Friday, July 20, 2012

Let's Call a Spade a Spade

In the wake of the Penn State scandal, a proposal has surfaced in the Big Ten Conference to give the league itself the power to fire coaches. There's a legal argument to be made here that this is nonsense - that no university can allow an outside, private entity power to fire its employees. I can only imagine how many contracts and labor laws, union or otherwise, this would violate. From the standpoint of university governance, it's a terrible idea.

But it does point to an underlying truth - one that universities might be better off if they would just recognize. The major collegiate sports leagues - the Big 10, SEC, Pac-10, ACC, and the rest - function essentially like professional sports leagues. They set rules, they arrange schedules, they determine membership, and they're run largely by a collection of their owners university presidents. Structurally and functionally, there's not a lot of difference between the Big 10 and, say, Major League Baseball - the only significant exception being that MLB has a license to act as a monopoly.

People inside higher education have known for years that top-tier NCAA Division I sports programs in football and basketball (and, to a lesser extent, baseball) are essentially professional minor leagues that don't pay their players. They trade on the built-in loyalty of fan bases (alumni), they sign big TV contracts and pay coaches big bucks, they even have some degree of player mobility (though without the structure of free-agency rules). They feed directly into the professional major leagues of their respective sports, which which they have close relationships.

If the Big 10 wants the ability to fire coaches, fine. Take the football and basketball programs out of the universities and set up a professional league. The league would be free to hire students as employees, paying them their tuition, fees, books, and even a salary. It could set rules and structures, and hire and fire coaches at will.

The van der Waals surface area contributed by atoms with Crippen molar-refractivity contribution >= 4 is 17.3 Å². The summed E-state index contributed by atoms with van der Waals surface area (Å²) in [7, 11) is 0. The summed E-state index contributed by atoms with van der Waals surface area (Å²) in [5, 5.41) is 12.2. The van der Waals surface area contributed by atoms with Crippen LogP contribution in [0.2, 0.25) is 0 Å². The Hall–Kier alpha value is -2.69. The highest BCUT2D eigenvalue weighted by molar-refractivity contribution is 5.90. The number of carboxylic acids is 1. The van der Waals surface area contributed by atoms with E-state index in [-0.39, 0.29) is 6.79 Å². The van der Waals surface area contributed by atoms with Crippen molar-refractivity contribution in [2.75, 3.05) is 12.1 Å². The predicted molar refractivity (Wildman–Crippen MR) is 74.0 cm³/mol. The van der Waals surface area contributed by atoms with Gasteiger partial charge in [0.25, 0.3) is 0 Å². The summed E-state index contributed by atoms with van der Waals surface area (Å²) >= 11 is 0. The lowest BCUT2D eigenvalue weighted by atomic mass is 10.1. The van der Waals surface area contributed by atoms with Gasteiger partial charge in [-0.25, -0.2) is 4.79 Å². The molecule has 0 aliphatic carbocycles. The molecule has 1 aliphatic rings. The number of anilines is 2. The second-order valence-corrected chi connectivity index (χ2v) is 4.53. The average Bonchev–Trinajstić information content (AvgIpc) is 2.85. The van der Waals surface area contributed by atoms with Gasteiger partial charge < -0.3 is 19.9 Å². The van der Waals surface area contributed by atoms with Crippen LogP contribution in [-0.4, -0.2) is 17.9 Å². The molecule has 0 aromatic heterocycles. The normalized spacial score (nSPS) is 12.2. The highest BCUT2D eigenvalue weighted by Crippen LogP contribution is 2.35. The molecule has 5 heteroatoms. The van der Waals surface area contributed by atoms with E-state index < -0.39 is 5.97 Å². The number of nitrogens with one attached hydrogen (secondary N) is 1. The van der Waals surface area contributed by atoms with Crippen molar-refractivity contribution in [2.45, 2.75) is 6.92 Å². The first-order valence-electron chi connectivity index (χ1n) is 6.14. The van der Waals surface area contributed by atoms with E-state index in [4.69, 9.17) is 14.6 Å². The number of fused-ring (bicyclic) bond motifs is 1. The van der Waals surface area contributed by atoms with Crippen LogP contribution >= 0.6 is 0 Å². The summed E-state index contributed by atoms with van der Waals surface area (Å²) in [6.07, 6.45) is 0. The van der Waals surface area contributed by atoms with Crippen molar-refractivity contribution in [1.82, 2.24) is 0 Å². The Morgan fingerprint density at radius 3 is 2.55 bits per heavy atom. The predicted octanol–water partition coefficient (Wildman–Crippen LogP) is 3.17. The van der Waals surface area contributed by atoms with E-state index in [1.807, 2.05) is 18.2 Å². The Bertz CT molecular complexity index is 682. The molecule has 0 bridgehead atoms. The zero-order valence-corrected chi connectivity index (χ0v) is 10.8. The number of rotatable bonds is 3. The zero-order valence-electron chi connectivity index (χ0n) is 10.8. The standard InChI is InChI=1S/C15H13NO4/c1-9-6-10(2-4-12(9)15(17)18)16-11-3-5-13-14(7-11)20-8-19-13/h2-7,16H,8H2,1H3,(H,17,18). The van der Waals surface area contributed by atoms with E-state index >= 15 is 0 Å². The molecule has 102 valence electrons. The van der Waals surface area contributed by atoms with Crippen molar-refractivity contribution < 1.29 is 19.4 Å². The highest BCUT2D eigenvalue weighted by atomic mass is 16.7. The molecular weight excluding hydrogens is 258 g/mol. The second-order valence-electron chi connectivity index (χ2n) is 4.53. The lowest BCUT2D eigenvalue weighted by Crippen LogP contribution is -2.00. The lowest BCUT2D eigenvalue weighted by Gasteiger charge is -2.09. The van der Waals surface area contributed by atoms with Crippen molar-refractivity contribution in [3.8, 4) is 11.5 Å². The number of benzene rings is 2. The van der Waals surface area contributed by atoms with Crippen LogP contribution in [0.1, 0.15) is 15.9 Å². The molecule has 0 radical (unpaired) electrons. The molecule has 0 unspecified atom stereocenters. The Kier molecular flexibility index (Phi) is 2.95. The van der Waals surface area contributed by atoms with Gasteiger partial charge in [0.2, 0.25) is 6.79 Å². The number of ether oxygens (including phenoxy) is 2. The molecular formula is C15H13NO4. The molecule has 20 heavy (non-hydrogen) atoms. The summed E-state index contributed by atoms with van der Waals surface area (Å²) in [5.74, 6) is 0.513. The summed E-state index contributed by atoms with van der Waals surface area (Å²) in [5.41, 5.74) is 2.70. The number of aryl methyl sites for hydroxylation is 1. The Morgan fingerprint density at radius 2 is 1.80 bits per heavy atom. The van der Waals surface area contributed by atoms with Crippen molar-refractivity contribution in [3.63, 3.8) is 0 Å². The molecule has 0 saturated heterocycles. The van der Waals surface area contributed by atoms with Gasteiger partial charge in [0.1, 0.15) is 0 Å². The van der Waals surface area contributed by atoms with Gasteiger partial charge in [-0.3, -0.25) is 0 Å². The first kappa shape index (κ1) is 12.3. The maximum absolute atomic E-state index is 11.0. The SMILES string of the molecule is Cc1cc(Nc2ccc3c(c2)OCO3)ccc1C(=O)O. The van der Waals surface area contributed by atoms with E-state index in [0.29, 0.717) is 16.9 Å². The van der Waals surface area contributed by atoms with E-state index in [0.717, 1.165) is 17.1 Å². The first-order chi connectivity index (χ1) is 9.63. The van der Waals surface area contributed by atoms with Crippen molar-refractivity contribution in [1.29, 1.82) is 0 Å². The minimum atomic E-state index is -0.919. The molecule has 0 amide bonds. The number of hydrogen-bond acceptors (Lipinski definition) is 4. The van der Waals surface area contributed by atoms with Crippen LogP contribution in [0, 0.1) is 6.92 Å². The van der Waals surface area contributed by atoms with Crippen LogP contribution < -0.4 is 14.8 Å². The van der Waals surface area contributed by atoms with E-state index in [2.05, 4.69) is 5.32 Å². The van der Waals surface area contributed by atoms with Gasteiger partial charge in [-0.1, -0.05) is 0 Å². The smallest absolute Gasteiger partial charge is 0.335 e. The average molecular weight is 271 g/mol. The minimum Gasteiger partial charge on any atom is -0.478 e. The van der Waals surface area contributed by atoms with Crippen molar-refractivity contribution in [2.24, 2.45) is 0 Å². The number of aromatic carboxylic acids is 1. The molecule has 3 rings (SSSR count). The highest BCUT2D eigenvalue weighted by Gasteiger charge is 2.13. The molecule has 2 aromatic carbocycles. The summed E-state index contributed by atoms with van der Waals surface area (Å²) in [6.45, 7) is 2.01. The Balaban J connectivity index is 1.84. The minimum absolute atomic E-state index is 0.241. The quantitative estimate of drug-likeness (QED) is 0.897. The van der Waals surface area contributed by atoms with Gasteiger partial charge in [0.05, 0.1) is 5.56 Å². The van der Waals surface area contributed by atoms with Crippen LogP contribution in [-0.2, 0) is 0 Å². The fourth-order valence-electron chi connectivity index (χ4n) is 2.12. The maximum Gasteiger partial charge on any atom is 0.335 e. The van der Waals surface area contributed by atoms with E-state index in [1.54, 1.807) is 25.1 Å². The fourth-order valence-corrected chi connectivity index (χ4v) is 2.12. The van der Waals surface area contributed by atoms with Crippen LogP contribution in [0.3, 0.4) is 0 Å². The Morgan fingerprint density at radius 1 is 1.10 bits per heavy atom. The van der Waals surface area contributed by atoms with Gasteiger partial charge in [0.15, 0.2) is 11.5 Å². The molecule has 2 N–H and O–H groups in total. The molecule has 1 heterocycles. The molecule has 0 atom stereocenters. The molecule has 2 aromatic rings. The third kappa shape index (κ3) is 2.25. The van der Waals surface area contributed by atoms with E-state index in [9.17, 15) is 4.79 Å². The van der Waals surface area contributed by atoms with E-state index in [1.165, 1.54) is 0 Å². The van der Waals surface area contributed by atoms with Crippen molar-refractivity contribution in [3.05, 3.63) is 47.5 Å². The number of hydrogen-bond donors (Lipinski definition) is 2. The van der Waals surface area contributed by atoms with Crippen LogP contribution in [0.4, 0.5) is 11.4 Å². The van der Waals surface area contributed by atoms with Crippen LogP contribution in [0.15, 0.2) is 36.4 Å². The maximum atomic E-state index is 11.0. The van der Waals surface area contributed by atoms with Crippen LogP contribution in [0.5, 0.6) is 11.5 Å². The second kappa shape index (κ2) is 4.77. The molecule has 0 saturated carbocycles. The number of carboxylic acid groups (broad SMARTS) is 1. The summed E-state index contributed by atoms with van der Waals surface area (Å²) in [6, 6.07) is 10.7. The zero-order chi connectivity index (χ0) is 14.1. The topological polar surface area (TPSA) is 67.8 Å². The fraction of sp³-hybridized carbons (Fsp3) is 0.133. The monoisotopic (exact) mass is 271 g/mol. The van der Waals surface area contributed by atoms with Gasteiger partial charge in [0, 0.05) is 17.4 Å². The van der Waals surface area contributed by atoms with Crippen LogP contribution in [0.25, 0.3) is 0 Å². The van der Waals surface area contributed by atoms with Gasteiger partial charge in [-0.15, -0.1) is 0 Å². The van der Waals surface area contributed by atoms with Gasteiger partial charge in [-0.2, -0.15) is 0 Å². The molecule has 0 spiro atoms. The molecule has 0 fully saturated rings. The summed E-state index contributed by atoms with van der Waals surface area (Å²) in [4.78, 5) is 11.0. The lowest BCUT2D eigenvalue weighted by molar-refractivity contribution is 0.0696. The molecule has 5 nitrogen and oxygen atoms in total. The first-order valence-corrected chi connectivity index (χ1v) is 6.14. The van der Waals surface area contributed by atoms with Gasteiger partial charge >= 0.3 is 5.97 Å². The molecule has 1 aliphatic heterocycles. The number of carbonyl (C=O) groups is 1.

Get all of this mess off the university's books, and call it what it is - professional sports. Instantly, all of the NCAA recruiting "scandals" disappear - because universities get out of the business of recruiting professional athletes. When we stop pretending that the players are amateurs, we can treat them like adults - let them have agents, let them shop their services around to the highest bidder. In the process, universities can stop subsidizing this nonsense - let the revenues raised by the sport pay for the activities of it. 

None of this is going to happen, of course. University presidents and would-be presidents have too much pride and prestige at stake in "their" teams. There's too much fear of alumni abandoning the institution and taking their donor dollars elsewhere - though I suspect that alumni would adjust, and a for-profit sports enterprise doesn't need donations, does it? In short, there are too many people in positions of power who are profiting hugely from the status quo. 

Which is a shame, because big-time "college" sports has far more downside than upside for universities. Maybe if a few more university presidents get fired (and, we can only hope, indicted and convicted), we'll see some real change.

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